Bonus: You can transcribe the recorded matter by help of freelance transcribers also (instead of outsourcing).

6. Employ Writers (or maybe rewriters)

You can also recruit freelance writers to write your concept. There are many freelancers who will write for you if you give them the theme and the content (and of course some salary).

Certain writers even translate your content from your mother tongue to English (provided they know your mother tongue).

If you regret using other writers or if you don’t want translators, you can recruit rewriters who can proofread and correct the article
you wrote.

Bonus: You can get help of your friends who are native speakers, too, instead of recruiting rewriters.

7. Improve your English

Okay, I understand that non native English speakers are not as proficient in English as the native speakers. That is a fact. But it doesn’t have to be that way forever.

You can always improve your English. The more you learn and practice the easier and fluent it gets.

So apart from using the tips I mentioned in post, make sure your improve your English language skills everyday to be a successful blogger.

Hope you will find these tips useful. Let me know what you think in the comments.

Jane is part of the team at Coupon Triumph, a site that has cool Bistro MD and Diet to go coupon discounts. Here are a couple of coupons for you: coupons for bistromddiet to go promotions.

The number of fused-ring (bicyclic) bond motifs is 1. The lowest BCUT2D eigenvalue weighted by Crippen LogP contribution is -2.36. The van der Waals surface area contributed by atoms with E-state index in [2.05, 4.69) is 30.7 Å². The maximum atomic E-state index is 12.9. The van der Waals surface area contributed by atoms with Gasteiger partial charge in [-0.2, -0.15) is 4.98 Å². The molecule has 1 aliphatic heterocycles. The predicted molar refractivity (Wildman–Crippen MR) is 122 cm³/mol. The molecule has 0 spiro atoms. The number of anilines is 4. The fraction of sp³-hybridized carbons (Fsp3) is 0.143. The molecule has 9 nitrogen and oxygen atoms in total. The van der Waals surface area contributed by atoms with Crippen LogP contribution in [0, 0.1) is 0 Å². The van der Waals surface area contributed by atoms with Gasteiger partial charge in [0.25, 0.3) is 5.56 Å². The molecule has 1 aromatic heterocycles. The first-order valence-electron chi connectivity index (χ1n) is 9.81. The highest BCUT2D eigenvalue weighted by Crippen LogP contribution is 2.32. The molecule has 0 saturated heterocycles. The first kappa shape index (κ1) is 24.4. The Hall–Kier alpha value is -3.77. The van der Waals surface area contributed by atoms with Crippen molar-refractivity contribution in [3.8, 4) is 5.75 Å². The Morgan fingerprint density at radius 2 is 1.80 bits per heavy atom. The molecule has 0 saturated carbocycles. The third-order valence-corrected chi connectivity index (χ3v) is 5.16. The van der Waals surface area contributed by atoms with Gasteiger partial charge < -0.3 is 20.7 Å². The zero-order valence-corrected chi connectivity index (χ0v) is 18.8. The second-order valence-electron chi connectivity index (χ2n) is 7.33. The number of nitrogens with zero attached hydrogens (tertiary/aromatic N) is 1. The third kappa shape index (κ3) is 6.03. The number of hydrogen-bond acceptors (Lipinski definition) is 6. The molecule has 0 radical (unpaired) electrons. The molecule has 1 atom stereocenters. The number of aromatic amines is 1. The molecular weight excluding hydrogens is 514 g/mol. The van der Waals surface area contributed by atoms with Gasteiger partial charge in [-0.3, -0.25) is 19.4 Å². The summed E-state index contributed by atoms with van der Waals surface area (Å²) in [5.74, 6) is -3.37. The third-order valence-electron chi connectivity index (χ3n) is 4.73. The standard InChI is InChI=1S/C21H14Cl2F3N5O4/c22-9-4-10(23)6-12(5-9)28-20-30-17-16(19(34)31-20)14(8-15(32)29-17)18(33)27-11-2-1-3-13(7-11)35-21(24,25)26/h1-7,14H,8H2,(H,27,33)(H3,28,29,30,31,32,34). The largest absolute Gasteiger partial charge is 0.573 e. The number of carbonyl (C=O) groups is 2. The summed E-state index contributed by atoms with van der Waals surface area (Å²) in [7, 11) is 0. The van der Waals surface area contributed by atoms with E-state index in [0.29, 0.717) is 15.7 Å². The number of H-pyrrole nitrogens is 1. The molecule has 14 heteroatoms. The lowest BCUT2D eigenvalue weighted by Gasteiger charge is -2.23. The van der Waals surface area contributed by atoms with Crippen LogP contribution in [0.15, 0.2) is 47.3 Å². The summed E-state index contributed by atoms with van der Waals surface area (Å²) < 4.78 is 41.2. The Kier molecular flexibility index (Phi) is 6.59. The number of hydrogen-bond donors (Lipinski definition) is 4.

avikick September 2, 2011 at 5:55 pm

good article, thanks Jane, I believe using Google Translator, and tweaking the results a little bit, since Google Translator sometimes is not really exact, could also do a trick. I think it just needs a start, and maybe first few articles will be slightly bungled, the further you go, the easier it gets. Good luck to you

janesheeba August 19, 2011 at 12:56 am

@Mywritingworld Absolutely Fran. I totally and strongly agree with the point “English is just a language”. We cannot tag people with the way they speak a language. Talents, skills and one’s capability are totally irrelevant to their proficiency in English! Hands down :)

Mywritingworld July 31, 2011 at 9:36 am

Hi Jane:

Wonderful article here as ususal by you. But if I want to add my two cents worth here, trying to create a difference by some readers in English and non English blog is for those who are always segregating groups. Otherwise, even English speaking bloggers also use commonly used Grammar or words. it is very hard to distinguish that way. It is the influence of the group you belong to make you determine the language you speak and write and not what is right what is wrong. Many want to use “what is in” I must call it a lame excause and I don’t believe in it, simply because I have all kind of friends and I respect all. English is only a language. We all are one when it comes to humanity. Today’s multi- culturalism explains that very well. Knowing you I feel you are with me in this. Will like to have your input here.

By the way I am not saying, there is no difference, in English, there is, but that should be accepted and ignored, as even dictionaries are changed by the use of the words by the number of people.

Have a wonderful Sunday.

Fran A

Brankica July 29, 2011 at 9:01 pm

Jane, I am trying, I promise!!!

Tia Peterson July 29, 2011 at 4:12 am

Thanks for this, Jane. It’s so important for non-native English speakers to know that they’re not alone and that leaning enough English to feel comfortable blogging in English is well within reach!